Enhanced δ13C and δ18O differences between the South Atlantic and South Pacific since the last glaciation gives us clues on how the ocean exhaled: The deep gateway hypothesis

Date & time

12–1pm 14 March 2018


Hales Seminar room, J7


Dr Elisabeth Sikes (Rutgers University)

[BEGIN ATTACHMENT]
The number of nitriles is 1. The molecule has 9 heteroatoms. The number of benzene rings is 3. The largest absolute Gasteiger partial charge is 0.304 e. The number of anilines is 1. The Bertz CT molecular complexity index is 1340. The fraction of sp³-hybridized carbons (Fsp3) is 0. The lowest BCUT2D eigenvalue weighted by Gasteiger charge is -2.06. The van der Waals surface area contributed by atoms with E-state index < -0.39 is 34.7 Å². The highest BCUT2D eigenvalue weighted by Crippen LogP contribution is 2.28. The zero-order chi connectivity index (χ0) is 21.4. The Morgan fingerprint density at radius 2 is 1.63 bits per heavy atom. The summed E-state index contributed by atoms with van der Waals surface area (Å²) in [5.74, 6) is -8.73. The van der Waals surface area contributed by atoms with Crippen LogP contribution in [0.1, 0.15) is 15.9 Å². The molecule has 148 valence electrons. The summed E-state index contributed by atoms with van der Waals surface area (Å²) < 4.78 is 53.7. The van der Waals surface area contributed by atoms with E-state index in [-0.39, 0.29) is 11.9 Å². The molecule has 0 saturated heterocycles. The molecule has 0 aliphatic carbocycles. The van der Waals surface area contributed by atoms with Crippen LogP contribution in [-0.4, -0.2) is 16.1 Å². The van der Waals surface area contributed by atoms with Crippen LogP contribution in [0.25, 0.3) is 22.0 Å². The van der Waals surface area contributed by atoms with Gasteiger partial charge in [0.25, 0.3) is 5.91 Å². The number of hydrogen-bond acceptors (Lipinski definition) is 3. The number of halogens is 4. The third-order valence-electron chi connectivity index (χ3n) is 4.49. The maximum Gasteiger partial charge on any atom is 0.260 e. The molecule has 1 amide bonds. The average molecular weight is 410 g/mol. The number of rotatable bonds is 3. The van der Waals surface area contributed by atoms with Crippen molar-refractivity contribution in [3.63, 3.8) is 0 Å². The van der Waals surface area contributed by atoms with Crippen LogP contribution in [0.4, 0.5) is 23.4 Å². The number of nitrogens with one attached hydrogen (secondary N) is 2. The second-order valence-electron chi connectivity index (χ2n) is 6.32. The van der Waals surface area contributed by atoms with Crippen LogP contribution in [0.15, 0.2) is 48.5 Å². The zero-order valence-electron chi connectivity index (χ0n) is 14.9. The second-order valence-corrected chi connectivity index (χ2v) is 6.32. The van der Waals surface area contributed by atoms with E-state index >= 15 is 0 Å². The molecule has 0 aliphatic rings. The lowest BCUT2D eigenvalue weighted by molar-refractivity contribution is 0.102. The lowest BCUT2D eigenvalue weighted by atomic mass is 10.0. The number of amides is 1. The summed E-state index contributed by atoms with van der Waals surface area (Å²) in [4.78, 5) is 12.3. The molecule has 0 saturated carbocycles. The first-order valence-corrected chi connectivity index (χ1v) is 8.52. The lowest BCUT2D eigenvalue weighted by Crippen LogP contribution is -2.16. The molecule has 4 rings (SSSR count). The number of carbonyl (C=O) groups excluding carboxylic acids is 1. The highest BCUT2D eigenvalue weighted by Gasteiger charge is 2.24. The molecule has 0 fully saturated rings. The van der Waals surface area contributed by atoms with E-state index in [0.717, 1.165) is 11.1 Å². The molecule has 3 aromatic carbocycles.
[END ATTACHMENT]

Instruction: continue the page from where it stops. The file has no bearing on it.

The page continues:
Enhanced vertical gradients in benthic foraminiferal δ13C and δ18O in the Atlantic and Pacific during the last glaciation have revealed that ocean overturning circulation was characterized by shoaling of North Atlantic sourced interior waters; nonetheless, our understanding of the specific mechanisms driving these glacial isotope patterns remains incomplete. Comparing high-resolution depth transects of benthic foraminiferal  δ13C and δ18O from the Southwest Pacific and the Southwest Atlantic, examines the relative changes in northern and southern sourced deep waters during the Last Glacial Maximum (LGM) and deglaciation. During the LGM, our transects show that water mass properties and boundaries in the South Atlantic and Pacific were significantly different from one another below 2500 m. The compositional difference between the deep portions of the basins implies independent deep water sources during the glaciation. We attribute these changes to a “deep gateway” effect whereby northern sourced waters shallower than the Drake Passage sill were unable to flow southward into the Southern Ocean because a net meridional geostrophic transport cannot be supported in the absence of a net east-west circumpolar pressure gradient above the sill depth. We surmise that through the LGM and early deglaciation, shoaled northern sourced waters were unable to escape the Atlantic and contribute to deep water formation in the Southern Ocean

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